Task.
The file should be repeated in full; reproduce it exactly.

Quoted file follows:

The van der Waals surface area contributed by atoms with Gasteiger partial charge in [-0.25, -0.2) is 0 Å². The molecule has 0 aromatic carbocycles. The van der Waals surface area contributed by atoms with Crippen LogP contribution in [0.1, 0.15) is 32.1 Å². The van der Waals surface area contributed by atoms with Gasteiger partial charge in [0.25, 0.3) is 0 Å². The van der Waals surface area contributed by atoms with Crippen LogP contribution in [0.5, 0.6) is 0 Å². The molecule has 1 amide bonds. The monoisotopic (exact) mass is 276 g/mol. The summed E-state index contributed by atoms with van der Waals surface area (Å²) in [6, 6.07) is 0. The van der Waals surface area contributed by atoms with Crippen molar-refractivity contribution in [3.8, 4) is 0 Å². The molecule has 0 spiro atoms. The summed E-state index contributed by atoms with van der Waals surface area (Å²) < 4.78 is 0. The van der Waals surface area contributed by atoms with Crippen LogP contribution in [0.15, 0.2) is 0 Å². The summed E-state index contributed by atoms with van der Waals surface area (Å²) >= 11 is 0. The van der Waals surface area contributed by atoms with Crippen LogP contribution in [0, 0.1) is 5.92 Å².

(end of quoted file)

The van der Waals surface area contributed by atoms with Gasteiger partial charge in [-0.25, -0.2) is 0 Å². The molecule has 0 aromatic carbocycles. The van der Waals surface area contributed by atoms with Crippen LogP contribution in [0.1, 0.15) is 32.1 Å². The van der Waals surface area contributed by atoms with Gasteiger partial charge in [0.25, 0.3) is 0 Å². The van der Waals surface area contributed by atoms with Crippen LogP contribution in [0.5, 0.6) is 0 Å². The molecule has 1 amide bonds. The monoisotopic (exact) mass is 276 g/mol. The summed E-state index contributed by atoms with van der Waals surface area (Å²) in [6, 6.07) is 0. The van der Waals surface area contributed by atoms with Crippen molar-refractivity contribution in [3.8, 4) is 0 Å². The molecule has 0 spiro atoms. The summed E-state index contributed by atoms with van der Waals surface area (Å²) < 4.78 is 0. The van der Waals surface area contributed by atoms with Crippen LogP contribution in [0.15, 0.2) is 0 Å². The summed E-state index contributed by atoms with van der Waals surface area (Å²) >= 11 is 0. The van der Waals surface area contributed by atoms with Crippen LogP contribution in [0, 0.1) is 5.92 Å².